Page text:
|Matthew Henry's Concise Commentary|
8:4-13 What brought this ruin? 1. The people would not attend to reason; they would not act in the affairs of their souls with common prudence. Sin is backsliding; it is going back from the way that leads to life, to that which leads to destruction. 2. They would not attend to the warning of conscience. They did not take the first step towards repentance: true repentance begins in serious inquiry as to what we have done, from conviction that we have done amiss. 3. They would not attend to the ways of providence, nor understand the voice of God in them, ver. 7. They know not how to improve the seasons of grace, which God affords. Many boast of their religious knowledge, yet, unless taught by the Spirit of God, the instinct of brutes is a more sure guide than their supposed wisdom. 4. They would not attend to the written word. Many enjoy abundance of the means of grace, have Bibles and ministers, but they have them in vain. They will soon be ashamed of their devices. The pretenders to wisdom were the priests and the false prophets. They flattered people in sin, and so flattered them into destruction, silencing their fears and complaints with, All is well. Selfish teachers may promise peace when there is no peace; and thus men encourage each other in committing evil; but in the day of visitation they will have no refuge to flee unto.
Verse 7. - The appeal to the regularity of animal instincts reminds us of Isaiah 1:3. Yea, the stork, etc. The minatory birds obey their instinct with the most unfailing regularity. Those referred to are:
(1) the stork, whose "regular and sudden return is one of the most interesting natural sights of Palestine. The expression 'stork in the heavens' refers to the immense height at which they fly during migration" (Tristram);
(2) the turtle, or turtle-dove, whose return is the sure sign of spring (Song of Solomon 2:11);
(3 and 4) the crane and the swallow, or rather, "the swift and the crane." These birds are again mentioned together in Isaiah 38:14 (the psalm of Hezekiah), where special reference is made to the penetrating quality of their note. "The whooping or trumpeting of the crane rings through the night air in spring, and the vast flocks which we noticed passing north near Beersheba were a wonderful sight." The introduction of the swallow in the Authorized Version is misleading, as that bird is not a regular migrant in Palestine. The note of the swift is a shrill scream. "No bird is more conspicuous by the suddenness of its return than the swift," is the remark of Canon Tristram, who saw large flocks passing northwards over Jerusalem, on the 12th of February ('Nat. Hist. of Bible,' p. 208). It is an interesting fact that the swift bears the same name (sus) in the vernacular Arabic as in the Hebrew of Jeremiah. The judgment; better, the law (see on Jeremiah 5:4).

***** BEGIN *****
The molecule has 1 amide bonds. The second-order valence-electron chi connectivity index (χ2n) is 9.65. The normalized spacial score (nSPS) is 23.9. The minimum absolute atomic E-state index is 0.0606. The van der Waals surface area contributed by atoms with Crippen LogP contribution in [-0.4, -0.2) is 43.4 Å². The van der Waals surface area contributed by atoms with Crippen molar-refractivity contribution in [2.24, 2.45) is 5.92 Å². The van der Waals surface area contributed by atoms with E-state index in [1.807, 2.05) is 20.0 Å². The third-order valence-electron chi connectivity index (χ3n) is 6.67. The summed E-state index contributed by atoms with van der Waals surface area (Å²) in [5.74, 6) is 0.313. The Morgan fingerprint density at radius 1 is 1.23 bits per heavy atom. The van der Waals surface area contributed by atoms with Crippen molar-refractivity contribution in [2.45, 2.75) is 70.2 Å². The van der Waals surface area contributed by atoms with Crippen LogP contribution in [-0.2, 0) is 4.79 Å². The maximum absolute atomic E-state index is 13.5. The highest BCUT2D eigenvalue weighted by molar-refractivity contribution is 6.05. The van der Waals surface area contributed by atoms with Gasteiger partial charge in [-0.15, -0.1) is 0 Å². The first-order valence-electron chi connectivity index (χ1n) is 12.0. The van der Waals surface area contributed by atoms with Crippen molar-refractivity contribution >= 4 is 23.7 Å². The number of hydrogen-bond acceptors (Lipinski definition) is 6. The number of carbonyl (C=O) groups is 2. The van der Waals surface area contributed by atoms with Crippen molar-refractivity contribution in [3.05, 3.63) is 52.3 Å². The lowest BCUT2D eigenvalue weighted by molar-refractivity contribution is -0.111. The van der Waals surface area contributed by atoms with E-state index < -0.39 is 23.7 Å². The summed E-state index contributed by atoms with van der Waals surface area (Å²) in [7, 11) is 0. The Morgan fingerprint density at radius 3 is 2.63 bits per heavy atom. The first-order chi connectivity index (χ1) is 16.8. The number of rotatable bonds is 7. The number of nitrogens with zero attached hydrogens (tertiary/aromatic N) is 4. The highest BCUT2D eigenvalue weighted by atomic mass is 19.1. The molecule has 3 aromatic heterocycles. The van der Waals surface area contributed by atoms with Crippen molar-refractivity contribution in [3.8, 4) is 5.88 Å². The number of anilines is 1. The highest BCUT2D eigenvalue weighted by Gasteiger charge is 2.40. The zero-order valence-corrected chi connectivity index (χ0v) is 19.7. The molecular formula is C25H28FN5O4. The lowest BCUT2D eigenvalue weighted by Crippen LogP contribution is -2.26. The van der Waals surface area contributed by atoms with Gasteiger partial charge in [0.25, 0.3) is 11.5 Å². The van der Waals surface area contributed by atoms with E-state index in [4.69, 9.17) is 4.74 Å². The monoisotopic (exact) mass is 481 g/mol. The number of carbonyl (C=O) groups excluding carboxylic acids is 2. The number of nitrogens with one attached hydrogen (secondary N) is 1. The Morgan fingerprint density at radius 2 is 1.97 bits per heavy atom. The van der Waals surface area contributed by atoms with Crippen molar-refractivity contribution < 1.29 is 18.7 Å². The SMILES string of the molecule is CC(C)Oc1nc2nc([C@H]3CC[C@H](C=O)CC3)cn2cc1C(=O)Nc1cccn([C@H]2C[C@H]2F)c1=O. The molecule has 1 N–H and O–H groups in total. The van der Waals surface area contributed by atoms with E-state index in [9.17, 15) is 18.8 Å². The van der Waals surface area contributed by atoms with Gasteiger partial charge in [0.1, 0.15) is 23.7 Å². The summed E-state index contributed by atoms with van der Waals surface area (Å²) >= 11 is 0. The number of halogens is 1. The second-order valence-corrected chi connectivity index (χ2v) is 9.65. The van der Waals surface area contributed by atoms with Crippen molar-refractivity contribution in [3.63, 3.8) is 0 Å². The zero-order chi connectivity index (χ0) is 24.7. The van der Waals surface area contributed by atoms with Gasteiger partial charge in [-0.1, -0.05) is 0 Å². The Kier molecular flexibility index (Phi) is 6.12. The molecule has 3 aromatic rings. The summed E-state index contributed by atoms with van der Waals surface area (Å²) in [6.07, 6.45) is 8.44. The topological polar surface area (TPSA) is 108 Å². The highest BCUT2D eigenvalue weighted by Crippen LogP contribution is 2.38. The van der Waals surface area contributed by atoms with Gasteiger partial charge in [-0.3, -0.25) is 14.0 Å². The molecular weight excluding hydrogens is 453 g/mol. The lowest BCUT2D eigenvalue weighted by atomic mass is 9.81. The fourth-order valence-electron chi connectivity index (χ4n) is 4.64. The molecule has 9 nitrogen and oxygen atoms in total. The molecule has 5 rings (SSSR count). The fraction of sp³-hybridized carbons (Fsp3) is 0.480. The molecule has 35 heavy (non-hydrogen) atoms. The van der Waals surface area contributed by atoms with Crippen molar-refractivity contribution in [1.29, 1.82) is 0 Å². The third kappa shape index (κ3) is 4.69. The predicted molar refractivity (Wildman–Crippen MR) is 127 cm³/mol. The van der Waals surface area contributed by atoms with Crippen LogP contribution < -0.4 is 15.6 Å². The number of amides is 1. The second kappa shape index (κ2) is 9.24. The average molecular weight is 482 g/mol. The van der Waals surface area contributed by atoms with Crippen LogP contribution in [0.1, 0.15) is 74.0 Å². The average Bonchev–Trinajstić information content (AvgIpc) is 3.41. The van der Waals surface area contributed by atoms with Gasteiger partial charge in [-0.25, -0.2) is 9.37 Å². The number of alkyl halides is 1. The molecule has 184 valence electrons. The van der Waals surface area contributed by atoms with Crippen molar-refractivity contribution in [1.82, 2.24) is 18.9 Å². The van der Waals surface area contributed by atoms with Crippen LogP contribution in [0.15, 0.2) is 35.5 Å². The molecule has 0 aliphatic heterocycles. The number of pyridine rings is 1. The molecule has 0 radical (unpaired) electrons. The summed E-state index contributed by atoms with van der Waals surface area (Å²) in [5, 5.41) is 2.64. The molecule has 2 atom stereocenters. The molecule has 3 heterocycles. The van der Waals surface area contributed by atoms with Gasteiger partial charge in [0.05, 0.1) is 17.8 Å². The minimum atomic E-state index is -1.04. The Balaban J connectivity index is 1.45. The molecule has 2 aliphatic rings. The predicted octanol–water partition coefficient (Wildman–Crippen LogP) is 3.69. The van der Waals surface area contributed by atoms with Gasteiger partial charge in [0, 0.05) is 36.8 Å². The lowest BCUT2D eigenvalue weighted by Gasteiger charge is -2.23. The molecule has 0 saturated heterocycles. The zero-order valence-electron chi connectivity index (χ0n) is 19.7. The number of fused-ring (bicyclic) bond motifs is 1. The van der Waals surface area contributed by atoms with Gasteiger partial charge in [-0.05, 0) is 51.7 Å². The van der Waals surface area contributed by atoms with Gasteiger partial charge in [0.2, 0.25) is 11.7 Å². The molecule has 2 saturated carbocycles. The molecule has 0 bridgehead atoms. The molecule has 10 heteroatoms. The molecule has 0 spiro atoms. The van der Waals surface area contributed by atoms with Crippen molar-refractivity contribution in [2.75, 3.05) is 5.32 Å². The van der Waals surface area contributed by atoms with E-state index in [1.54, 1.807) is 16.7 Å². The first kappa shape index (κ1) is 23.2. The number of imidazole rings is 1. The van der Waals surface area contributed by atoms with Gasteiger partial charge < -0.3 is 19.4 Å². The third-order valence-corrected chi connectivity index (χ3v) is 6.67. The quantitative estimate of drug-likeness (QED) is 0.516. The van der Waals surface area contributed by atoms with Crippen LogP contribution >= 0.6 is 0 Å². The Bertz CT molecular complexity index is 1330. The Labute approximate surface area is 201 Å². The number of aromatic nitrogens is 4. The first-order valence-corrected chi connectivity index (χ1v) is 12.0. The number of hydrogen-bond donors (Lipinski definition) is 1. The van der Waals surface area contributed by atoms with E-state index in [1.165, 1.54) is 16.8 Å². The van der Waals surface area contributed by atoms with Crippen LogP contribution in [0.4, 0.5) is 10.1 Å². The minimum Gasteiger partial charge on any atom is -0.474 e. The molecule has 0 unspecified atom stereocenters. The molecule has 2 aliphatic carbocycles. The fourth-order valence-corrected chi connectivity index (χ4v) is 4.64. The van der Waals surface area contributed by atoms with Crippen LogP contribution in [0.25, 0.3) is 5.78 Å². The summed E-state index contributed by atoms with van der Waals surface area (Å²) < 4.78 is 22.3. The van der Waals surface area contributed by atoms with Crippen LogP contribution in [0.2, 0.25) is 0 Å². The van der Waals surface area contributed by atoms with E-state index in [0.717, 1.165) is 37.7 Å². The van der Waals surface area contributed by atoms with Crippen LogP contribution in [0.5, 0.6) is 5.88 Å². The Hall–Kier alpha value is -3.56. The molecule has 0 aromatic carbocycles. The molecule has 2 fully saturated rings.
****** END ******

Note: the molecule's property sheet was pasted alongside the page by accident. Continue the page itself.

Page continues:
Gill's Exposition of the Entire Bible
Yea, the stork in the heaven knoweth her appointed times,.... Of going and returning; for this is a bird of passage, as Pliny (d) and other naturalists observe; which goes away as winter approaches, and returns when that is over. The temperature of the air, as to heat and cold, and the natural propensity of such birds of passage to breed their young, are thought to be the incentives to change their habitation; and wonderful thing it is in nature, that they should know the proper time of their passage, what places to go to, and how to steer their course thither; and, as the above naturalist observes, they go and come in the night:
and the turtle, and the crane, and the swallow, observe the time of their coming: for these also are birds of passage; the turtle is absent in the winter, and its coming is a sign of spring, Sol 2:11, the crane, according to Aelianus (e), goes away with the stork, and returns when winter is over; and the same is observable of the swallow; hence the common saying, one swallow does not make spring; so Horace (f) uses "hirundine prima" for the beginning of spring. Where these birds retire to is not known; some think the swallows fly into Egypt and Ethiopia; but Olaus Magnus (g) says they lurk in holes, and even under water, where they hang together, and are sometimes drawn out in clusters, and being brought to the fire, and thawed, will revive and fly about.
But my people know not the judgment of the Lord; meaning not the unsearchable judgments of God, or those providential dispensations of God which are a great deep, and are not clearly discerned and known by the best of men; but either his own judgments, which are inflicted upon wicked men as punishments for sin, which yet are not taken notice of, and duly attended to, as they should be; or rather the law of God, and his revealed word, which is the rule of judgment and justice, and a declaration of righteousness, showing what is just and good, and ought to be done, which they were willingly ignorant of; or else the final and future judgment of God after death, to which all men must come, and into which every thought, word, and work, will be brought, and which day wicked men put far from them; see Isaiah 1:3.
(d) Nat. Hist. l. 10. c. 23. (e) De Animal. l. 3. c. 23. (f) Ep. l. 1. Ep. 7. (g) De Ritu Gent. Septent. l. 19. c. 11.
Jamieson-Fausset-Brown Bible Commentary
7. The instinct of the migratory birds leads them with unfailing regularity to return every spring from their winter abodes in summer climes (So 2:12); but God's people will not return to Him even when the winter of His wrath is past, and He invites them back to the spring of His favor.
in the heaven—emphatical. The birds whose very element is the air, in which they are never at rest, yet show a steady sagacity, which God's people do not.
times—namely, of migrating, and of returning.
my people—This honorable title aggravates the unnatural perversity of the Jews towards their God.
know not, &c.—(Jer 5:4, 5; Isa 1:3).
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